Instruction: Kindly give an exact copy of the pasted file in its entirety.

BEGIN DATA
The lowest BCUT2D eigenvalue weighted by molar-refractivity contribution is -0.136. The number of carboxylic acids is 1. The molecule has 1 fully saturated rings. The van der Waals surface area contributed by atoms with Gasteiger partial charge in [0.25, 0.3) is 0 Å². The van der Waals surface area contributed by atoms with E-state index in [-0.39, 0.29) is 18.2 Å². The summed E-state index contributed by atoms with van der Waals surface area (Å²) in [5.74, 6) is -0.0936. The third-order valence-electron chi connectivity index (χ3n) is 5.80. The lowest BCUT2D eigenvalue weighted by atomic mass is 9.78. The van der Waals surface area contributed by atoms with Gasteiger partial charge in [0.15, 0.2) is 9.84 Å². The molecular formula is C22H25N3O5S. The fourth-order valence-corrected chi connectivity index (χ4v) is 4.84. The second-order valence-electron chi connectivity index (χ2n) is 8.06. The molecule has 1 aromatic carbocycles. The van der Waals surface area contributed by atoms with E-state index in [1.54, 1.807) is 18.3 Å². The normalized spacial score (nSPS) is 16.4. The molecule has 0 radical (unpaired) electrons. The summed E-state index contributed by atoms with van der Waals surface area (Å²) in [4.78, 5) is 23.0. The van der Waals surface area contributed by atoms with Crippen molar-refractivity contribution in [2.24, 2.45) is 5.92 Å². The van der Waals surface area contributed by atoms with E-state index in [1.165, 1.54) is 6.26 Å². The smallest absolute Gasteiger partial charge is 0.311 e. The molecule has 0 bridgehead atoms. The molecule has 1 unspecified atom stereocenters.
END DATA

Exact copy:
The lowest BCUT2D eigenvalue weighted by molar-refractivity contribution is -0.136. The number of carboxylic acids is 1. The molecule has 1 fully saturated rings. The van der Waals surface area contributed by atoms with Gasteiger partial charge in [0.25, 0.3) is 0 Å². The van der Waals surface area contributed by atoms with E-state index in [-0.39, 0.29) is 18.2 Å². The summed E-state index contributed by atoms with van der Waals surface area (Å²) in [5.74, 6) is -0.0936. The third-order valence-electron chi connectivity index (χ3n) is 5.80. The lowest BCUT2D eigenvalue weighted by atomic mass is 9.78. The van der Waals surface area contributed by atoms with Gasteiger partial charge in [0.15, 0.2) is 9.84 Å². The molecular formula is C22H25N3O5S. The fourth-order valence-corrected chi connectivity index (χ4v) is 4.84. The second-order valence-electron chi connectivity index (χ2n) is 8.06. The molecule has 1 aromatic carbocycles. The van der Waals surface area contributed by atoms with E-state index in [1.54, 1.807) is 18.3 Å². The normalized spacial score (nSPS) is 16.4. The molecule has 0 radical (unpaired) electrons. The summed E-state index contributed by atoms with van der Waals surface area (Å²) in [4.78, 5) is 23.0. The van der Waals surface area contributed by atoms with Crippen molar-refractivity contribution in [2.24, 2.45) is 5.92 Å². The van der Waals surface area contributed by atoms with E-state index in [1.165, 1.54) is 6.26 Å². The smallest absolute Gasteiger partial charge is 0.311 e. The molecule has 0 bridgehead atoms. The molecule has 1 unspecified atom stereocenters.